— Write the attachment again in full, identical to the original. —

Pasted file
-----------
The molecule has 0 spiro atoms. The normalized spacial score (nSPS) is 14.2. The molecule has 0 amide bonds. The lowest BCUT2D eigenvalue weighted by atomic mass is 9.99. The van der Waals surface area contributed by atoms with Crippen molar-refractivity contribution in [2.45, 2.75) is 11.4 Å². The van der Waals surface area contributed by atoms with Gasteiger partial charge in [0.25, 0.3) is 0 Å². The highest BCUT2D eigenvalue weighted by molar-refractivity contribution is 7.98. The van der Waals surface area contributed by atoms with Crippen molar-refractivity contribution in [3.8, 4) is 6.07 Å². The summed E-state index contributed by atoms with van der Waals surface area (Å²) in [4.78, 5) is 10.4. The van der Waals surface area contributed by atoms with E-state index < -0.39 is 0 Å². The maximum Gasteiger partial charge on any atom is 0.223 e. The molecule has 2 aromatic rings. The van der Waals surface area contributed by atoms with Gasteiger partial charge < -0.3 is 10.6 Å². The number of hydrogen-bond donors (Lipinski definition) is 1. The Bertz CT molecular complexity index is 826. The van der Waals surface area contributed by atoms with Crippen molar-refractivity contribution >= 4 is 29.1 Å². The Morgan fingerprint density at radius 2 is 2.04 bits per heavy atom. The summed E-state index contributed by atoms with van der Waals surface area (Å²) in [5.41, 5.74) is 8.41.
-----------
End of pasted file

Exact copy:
The molecule has 0 spiro atoms. The normalized spacial score (nSPS) is 14.2. The molecule has 0 amide bonds. The lowest BCUT2D eigenvalue weighted by atomic mass is 9.99. The van der Waals surface area contributed by atoms with Crippen molar-refractivity contribution in [2.45, 2.75) is 11.4 Å². The van der Waals surface area contributed by atoms with Gasteiger partial charge in [0.25, 0.3) is 0 Å². The highest BCUT2D eigenvalue weighted by molar-refractivity contribution is 7.98. The van der Waals surface area contributed by atoms with Crippen molar-refractivity contribution in [3.8, 4) is 6.07 Å². The summed E-state index contributed by atoms with van der Waals surface area (Å²) in [4.78, 5) is 10.4. The van der Waals surface area contributed by atoms with E-state index < -0.39 is 0 Å². The maximum Gasteiger partial charge on any atom is 0.223 e. The molecule has 2 aromatic rings. The van der Waals surface area contributed by atoms with Gasteiger partial charge < -0.3 is 10.6 Å². The number of hydrogen-bond donors (Lipinski definition) is 1. The Bertz CT molecular complexity index is 826. The van der Waals surface area contributed by atoms with Crippen molar-refractivity contribution >= 4 is 29.1 Å². The Morgan fingerprint density at radius 2 is 2.04 bits per heavy atom. The summed E-state index contributed by atoms with van der Waals surface area (Å²) in [5.41, 5.74) is 8.41.